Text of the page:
I don't function very well on little sleep....but here goes...
I'd always go with the natural curative effects of the mountains over pharmaceutical interventions, especially as you know they work. Saying that though, it sounds like you're really finding things tough at the moment which is completely understandable given the time of the year and the crappy weather even without factoring in your terrible loss, so maybe approach your GP again and try some different medications? There are scores of options available and it's often a bit hit and miss finding a combination that helps. Might also be an idea to try and keep a sleep diary, lots of drugs take a fair while to start working and effects can be hard to discern without some sort of objective measure.
All the best, hope you find some kind of positive resolution soon.
Can you relate a run to the mountains? It's training to go further, longer and faster? The endorphins should improve mood until chances to get to the hills are realised and it's something you can always do. Excercise and good diet always helps sleep.
I’m sorry to hear about your daughter. I have insomnia sometimes, but I haven’t had a loss like you. I tend to get worse if I’m not on or in the water more than the hills, but obviously somewhere with hills and water is perfect.
Can you get away to the hills for a while? I do think camping is good if you like it, the back to nature of it helps me sleep better.
Many thanks to you all for your kindness in trying to help....
I knew I would find some understanding on this forum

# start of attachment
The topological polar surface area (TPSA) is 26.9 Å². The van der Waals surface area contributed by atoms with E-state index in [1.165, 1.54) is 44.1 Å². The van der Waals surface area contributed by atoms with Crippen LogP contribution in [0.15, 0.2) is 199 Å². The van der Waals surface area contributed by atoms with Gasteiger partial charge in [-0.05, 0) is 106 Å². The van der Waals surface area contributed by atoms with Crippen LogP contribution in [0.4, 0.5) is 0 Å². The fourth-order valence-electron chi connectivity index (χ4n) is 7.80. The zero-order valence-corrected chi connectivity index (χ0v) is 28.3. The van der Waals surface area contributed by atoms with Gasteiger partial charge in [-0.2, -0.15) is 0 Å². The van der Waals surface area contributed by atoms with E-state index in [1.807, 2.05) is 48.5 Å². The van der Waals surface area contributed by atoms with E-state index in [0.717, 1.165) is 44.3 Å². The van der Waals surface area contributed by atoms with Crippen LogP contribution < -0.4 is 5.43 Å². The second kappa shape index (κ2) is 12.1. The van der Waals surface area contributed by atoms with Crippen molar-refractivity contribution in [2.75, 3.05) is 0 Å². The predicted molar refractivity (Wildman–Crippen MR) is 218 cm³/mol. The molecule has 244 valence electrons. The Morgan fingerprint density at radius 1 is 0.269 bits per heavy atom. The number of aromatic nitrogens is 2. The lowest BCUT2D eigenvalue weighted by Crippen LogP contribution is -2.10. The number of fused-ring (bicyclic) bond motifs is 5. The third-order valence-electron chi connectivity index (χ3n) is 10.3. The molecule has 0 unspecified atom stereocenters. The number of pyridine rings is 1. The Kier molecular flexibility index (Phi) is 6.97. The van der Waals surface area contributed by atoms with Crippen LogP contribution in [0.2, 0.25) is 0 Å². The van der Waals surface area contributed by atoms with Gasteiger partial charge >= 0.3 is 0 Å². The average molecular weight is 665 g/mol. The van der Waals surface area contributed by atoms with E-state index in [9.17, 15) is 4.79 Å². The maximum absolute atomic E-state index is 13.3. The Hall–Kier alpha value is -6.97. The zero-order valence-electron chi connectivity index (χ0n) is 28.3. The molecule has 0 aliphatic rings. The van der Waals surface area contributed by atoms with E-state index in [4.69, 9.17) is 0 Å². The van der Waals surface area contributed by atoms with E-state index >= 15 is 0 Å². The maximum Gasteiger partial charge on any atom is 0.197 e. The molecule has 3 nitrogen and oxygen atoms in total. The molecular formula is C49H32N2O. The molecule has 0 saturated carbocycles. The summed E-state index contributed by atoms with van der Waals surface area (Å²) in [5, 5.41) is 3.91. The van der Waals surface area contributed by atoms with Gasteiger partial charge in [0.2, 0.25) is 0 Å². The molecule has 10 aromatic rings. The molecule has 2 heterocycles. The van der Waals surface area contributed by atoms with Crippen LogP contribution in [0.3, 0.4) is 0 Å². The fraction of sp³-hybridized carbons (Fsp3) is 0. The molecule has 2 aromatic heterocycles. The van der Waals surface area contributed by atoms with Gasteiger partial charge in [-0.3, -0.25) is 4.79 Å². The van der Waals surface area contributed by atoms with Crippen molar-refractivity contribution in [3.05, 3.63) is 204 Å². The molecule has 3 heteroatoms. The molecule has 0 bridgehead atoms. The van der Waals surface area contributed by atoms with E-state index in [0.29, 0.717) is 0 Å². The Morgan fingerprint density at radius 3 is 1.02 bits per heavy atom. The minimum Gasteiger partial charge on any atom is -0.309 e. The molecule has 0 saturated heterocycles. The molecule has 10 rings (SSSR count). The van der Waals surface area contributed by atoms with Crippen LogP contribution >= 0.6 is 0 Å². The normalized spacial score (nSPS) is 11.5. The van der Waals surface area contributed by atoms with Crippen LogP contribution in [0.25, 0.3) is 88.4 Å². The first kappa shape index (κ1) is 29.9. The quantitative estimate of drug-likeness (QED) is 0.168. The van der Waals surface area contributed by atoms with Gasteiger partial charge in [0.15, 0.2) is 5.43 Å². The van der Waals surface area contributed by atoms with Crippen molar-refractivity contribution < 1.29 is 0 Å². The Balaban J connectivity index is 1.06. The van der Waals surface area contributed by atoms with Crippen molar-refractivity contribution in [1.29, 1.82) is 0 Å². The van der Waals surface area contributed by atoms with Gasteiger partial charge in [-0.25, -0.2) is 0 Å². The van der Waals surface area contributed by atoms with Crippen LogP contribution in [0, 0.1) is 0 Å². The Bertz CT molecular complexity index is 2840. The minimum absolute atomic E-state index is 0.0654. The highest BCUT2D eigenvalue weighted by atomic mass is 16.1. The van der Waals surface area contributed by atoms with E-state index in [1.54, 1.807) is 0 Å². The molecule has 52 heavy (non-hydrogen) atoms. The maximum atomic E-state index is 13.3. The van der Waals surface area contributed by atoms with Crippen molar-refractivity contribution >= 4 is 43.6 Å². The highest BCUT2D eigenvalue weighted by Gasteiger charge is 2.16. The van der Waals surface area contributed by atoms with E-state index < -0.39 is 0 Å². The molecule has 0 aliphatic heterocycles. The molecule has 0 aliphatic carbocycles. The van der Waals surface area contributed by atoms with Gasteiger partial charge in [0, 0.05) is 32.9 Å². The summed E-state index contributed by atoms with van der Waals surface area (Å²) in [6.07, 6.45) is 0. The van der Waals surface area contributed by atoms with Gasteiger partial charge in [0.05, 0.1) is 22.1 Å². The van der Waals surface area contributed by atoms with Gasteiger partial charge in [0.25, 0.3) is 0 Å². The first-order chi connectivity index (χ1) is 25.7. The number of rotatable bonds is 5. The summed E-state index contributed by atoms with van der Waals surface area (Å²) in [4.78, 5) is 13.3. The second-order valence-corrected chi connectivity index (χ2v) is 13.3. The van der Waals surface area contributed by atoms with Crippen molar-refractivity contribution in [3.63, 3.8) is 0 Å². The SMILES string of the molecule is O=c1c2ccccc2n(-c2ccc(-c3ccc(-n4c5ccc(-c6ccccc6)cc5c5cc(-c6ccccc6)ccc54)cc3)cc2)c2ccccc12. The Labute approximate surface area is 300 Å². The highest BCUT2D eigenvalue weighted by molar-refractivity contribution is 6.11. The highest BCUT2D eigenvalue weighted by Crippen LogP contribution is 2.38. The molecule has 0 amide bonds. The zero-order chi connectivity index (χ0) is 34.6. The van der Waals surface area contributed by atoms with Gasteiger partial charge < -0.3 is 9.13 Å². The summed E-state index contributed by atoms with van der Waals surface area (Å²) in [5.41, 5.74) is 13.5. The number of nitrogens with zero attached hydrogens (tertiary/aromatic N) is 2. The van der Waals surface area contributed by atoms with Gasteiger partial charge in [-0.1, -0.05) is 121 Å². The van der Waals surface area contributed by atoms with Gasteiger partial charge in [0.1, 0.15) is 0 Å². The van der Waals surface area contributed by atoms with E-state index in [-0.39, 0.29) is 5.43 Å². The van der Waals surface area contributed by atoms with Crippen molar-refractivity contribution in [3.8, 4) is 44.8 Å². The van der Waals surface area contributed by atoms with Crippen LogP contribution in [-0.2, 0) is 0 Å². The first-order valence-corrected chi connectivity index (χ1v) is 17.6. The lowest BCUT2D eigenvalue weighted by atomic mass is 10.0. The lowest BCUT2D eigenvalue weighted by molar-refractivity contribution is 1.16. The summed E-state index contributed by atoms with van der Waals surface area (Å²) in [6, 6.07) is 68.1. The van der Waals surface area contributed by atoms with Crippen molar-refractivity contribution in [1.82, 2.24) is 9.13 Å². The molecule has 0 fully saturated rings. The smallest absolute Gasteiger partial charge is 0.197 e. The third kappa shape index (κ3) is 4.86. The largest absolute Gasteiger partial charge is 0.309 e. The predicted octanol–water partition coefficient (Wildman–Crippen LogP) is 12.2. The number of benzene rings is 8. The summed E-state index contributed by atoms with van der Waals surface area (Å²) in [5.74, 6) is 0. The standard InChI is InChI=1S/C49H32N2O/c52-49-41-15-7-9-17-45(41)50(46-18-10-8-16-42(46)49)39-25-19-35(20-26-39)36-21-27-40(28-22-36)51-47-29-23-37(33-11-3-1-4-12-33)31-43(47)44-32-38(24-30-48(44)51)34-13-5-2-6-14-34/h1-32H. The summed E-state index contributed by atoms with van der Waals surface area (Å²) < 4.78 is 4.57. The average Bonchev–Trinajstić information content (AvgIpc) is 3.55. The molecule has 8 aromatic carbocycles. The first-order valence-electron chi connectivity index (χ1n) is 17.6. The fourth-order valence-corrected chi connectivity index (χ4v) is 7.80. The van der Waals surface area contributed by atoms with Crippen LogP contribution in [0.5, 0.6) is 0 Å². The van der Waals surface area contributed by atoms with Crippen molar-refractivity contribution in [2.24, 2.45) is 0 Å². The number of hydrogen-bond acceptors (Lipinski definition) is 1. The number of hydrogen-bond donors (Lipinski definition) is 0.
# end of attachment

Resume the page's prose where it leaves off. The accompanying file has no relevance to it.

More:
Trouble is my doctor and most people I am In contact with, just don't get it.They can't understand how being away in the mountains is so very important to me. They ask why I am not happy with going for a local stroll instead of worrying and stressing about being too tired to drive and climb mountains!
Life can be so cruel at times
I use the "smile and nod" technique on people that don't understand.
Smile, nod and then ignore them and do whatever makes you happy.
You know yourself what you need. If you are tired then obviously be careful driving or even take the train, but if you need to get away then do.
Take time off work if you need it to get better.
So sad to read this. Hugs. I wish you good mountains.
Love and tears for you.
I suffer from stress-induced insomnia, and whilst I’ve been fortunate that I’ve not been in a situation where it’s happened for a few years (nor one that’s as horrific as yours, and I’m truly sorry for your loss), when it does it takes over my life.